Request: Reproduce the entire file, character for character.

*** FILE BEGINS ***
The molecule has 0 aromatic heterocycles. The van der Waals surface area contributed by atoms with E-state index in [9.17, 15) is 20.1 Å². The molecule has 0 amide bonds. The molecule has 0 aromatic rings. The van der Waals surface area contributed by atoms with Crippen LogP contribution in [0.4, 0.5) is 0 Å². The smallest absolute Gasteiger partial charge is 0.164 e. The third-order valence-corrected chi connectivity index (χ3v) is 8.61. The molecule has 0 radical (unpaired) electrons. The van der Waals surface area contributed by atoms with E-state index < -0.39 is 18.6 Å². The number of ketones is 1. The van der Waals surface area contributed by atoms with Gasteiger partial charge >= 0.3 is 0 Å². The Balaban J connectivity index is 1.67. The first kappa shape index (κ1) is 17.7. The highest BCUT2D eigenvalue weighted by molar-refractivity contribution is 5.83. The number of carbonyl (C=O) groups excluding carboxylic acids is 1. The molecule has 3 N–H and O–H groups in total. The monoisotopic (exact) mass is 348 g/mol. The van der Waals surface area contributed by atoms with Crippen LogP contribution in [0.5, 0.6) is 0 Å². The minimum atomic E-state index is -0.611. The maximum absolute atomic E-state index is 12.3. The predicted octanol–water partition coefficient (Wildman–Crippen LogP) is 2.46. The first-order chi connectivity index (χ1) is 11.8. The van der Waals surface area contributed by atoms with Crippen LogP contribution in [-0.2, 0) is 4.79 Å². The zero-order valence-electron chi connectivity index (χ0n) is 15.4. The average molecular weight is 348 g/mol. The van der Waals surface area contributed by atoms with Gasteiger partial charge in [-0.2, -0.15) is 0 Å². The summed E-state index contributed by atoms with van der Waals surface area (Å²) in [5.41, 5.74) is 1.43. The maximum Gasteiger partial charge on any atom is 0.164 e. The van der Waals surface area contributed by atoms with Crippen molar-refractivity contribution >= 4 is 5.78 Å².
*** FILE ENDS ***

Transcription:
The molecule has 0 aromatic heterocycles. The van der Waals surface area contributed by atoms with E-state index in [9.17, 15) is 20.1 Å². The molecule has 0 amide bonds. The molecule has 0 aromatic rings. The van der Waals surface area contributed by atoms with Crippen LogP contribution in [0.4, 0.5) is 0 Å². The smallest absolute Gasteiger partial charge is 0.164 e. The third-order valence-corrected chi connectivity index (χ3v) is 8.61. The molecule has 0 radical (unpaired) electrons. The van der Waals surface area contributed by atoms with E-state index < -0.39 is 18.6 Å². The number of ketones is 1. The van der Waals surface area contributed by atoms with Gasteiger partial charge >= 0.3 is 0 Å². The Balaban J connectivity index is 1.67. The first kappa shape index (κ1) is 17.7. The highest BCUT2D eigenvalue weighted by molar-refractivity contribution is 5.83. The number of carbonyl (C=O) groups excluding carboxylic acids is 1. The molecule has 3 N–H and O–H groups in total. The monoisotopic (exact) mass is 348 g/mol. The van der Waals surface area contributed by atoms with Crippen LogP contribution in [0.5, 0.6) is 0 Å². The minimum atomic E-state index is -0.611. The maximum absolute atomic E-state index is 12.3. The predicted octanol–water partition coefficient (Wildman–Crippen LogP) is 2.46. The first-order chi connectivity index (χ1) is 11.8. The van der Waals surface area contributed by atoms with Crippen LogP contribution in [-0.2, 0) is 4.79 Å². The zero-order valence-electron chi connectivity index (χ0n) is 15.4. The average molecular weight is 348 g/mol. The van der Waals surface area contributed by atoms with Gasteiger partial charge in [-0.2, -0.15) is 0 Å². The summed E-state index contributed by atoms with van der Waals surface area (Å²) in [5.41, 5.74) is 1.43. The maximum Gasteiger partial charge on any atom is 0.164 e. The van der Waals surface area contributed by atoms with Crippen molar-refractivity contribution >= 4 is 5.78 Å².